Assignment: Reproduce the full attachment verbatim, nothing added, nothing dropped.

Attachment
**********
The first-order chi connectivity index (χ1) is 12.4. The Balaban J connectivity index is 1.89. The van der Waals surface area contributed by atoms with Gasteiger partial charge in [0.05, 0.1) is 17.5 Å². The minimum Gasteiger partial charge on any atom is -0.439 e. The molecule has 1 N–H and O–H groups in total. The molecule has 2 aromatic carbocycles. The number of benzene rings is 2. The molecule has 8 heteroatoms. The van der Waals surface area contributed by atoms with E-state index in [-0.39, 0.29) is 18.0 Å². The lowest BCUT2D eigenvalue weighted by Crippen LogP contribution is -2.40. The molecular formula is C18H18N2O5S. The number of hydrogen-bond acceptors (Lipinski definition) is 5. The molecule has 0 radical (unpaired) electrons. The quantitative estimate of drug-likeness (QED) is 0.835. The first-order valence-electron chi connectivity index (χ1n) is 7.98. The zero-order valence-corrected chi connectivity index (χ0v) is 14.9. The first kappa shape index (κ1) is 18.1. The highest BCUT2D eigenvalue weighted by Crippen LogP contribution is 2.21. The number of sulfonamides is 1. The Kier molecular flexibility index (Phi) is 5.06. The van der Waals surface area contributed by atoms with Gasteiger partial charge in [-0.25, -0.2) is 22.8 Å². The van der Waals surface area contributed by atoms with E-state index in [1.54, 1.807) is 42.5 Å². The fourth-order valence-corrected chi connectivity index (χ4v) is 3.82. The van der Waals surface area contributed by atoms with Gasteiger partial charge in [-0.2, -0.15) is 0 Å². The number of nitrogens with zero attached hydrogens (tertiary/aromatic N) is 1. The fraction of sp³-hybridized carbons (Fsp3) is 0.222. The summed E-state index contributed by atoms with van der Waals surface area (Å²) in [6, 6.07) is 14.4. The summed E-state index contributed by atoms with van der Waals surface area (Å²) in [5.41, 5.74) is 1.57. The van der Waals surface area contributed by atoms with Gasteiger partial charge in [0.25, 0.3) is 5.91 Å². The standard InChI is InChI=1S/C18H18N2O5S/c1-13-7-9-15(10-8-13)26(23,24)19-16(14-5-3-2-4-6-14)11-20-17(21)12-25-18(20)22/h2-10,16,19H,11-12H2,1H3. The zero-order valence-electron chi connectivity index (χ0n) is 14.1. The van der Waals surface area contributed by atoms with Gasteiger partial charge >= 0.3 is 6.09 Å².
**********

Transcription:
The first-order chi connectivity index (χ1) is 12.4. The Balaban J connectivity index is 1.89. The van der Waals surface area contributed by atoms with Gasteiger partial charge in [0.05, 0.1) is 17.5 Å². The minimum Gasteiger partial charge on any atom is -0.439 e. The molecule has 1 N–H and O–H groups in total. The molecule has 2 aromatic carbocycles. The number of benzene rings is 2. The molecule has 8 heteroatoms. The van der Waals surface area contributed by atoms with E-state index in [-0.39, 0.29) is 18.0 Å². The lowest BCUT2D eigenvalue weighted by Crippen LogP contribution is -2.40. The molecular formula is C18H18N2O5S. The number of hydrogen-bond acceptors (Lipinski definition) is 5. The molecule has 0 radical (unpaired) electrons. The quantitative estimate of drug-likeness (QED) is 0.835. The first-order valence-electron chi connectivity index (χ1n) is 7.98. The zero-order valence-corrected chi connectivity index (χ0v) is 14.9. The first kappa shape index (κ1) is 18.1. The highest BCUT2D eigenvalue weighted by Crippen LogP contribution is 2.21. The number of sulfonamides is 1. The Kier molecular flexibility index (Phi) is 5.06. The van der Waals surface area contributed by atoms with Gasteiger partial charge in [-0.25, -0.2) is 22.8 Å². The van der Waals surface area contributed by atoms with E-state index in [1.54, 1.807) is 42.5 Å². The fourth-order valence-corrected chi connectivity index (χ4v) is 3.82. The van der Waals surface area contributed by atoms with Gasteiger partial charge in [-0.2, -0.15) is 0 Å². The number of nitrogens with zero attached hydrogens (tertiary/aromatic N) is 1. The fraction of sp³-hybridized carbons (Fsp3) is 0.222. The summed E-state index contributed by atoms with van der Waals surface area (Å²) in [6, 6.07) is 14.4. The summed E-state index contributed by atoms with van der Waals surface area (Å²) in [5.41, 5.74) is 1.57. The van der Waals surface area contributed by atoms with Gasteiger partial charge in [0.25, 0.3) is 5.91 Å². The standard InChI is InChI=1S/C18H18N2O5S/c1-13-7-9-15(10-8-13)26(23,24)19-16(14-5-3-2-4-6-14)11-20-17(21)12-25-18(20)22/h2-10,16,19H,11-12H2,1H3. The zero-order valence-electron chi connectivity index (χ0n) is 14.1. The van der Waals surface area contributed by atoms with Gasteiger partial charge >= 0.3 is 6.09 Å².